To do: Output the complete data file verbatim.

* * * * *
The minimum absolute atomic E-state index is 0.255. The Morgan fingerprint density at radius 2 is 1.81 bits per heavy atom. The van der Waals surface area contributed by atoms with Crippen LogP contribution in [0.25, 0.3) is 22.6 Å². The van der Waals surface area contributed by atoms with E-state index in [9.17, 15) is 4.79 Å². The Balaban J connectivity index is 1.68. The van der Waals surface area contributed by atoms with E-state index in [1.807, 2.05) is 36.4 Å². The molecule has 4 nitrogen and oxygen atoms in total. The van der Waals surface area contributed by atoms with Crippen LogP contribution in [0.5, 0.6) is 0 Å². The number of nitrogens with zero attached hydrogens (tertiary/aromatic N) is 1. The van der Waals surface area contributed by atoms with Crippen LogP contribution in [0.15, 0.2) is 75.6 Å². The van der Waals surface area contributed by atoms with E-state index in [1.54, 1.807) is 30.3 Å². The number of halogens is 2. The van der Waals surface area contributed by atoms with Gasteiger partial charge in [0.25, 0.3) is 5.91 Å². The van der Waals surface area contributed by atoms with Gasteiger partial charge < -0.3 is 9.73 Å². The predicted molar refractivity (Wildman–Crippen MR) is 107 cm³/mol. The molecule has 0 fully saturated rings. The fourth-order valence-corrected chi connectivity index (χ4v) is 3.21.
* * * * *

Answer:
The minimum absolute atomic E-state index is 0.255. The Morgan fingerprint density at radius 2 is 1.81 bits per heavy atom. The van der Waals surface area contributed by atoms with Crippen LogP contribution in [0.25, 0.3) is 22.6 Å². The van der Waals surface area contributed by atoms with E-state index in [9.17, 15) is 4.79 Å². The Balaban J connectivity index is 1.68. The van der Waals surface area contributed by atoms with E-state index in [1.807, 2.05) is 36.4 Å². The molecule has 4 nitrogen and oxygen atoms in total. The van der Waals surface area contributed by atoms with Crippen LogP contribution in [0.5, 0.6) is 0 Å². The number of nitrogens with zero attached hydrogens (tertiary/aromatic N) is 1. The van der Waals surface area contributed by atoms with Crippen LogP contribution in [0.15, 0.2) is 75.6 Å². The van der Waals surface area contributed by atoms with E-state index in [1.54, 1.807) is 30.3 Å². The number of halogens is 2. The van der Waals surface area contributed by atoms with Gasteiger partial charge in [0.25, 0.3) is 5.91 Å². The van der Waals surface area contributed by atoms with Gasteiger partial charge < -0.3 is 9.73 Å². The predicted molar refractivity (Wildman–Crippen MR) is 107 cm³/mol. The molecule has 0 fully saturated rings. The fourth-order valence-corrected chi connectivity index (χ4v) is 3.21.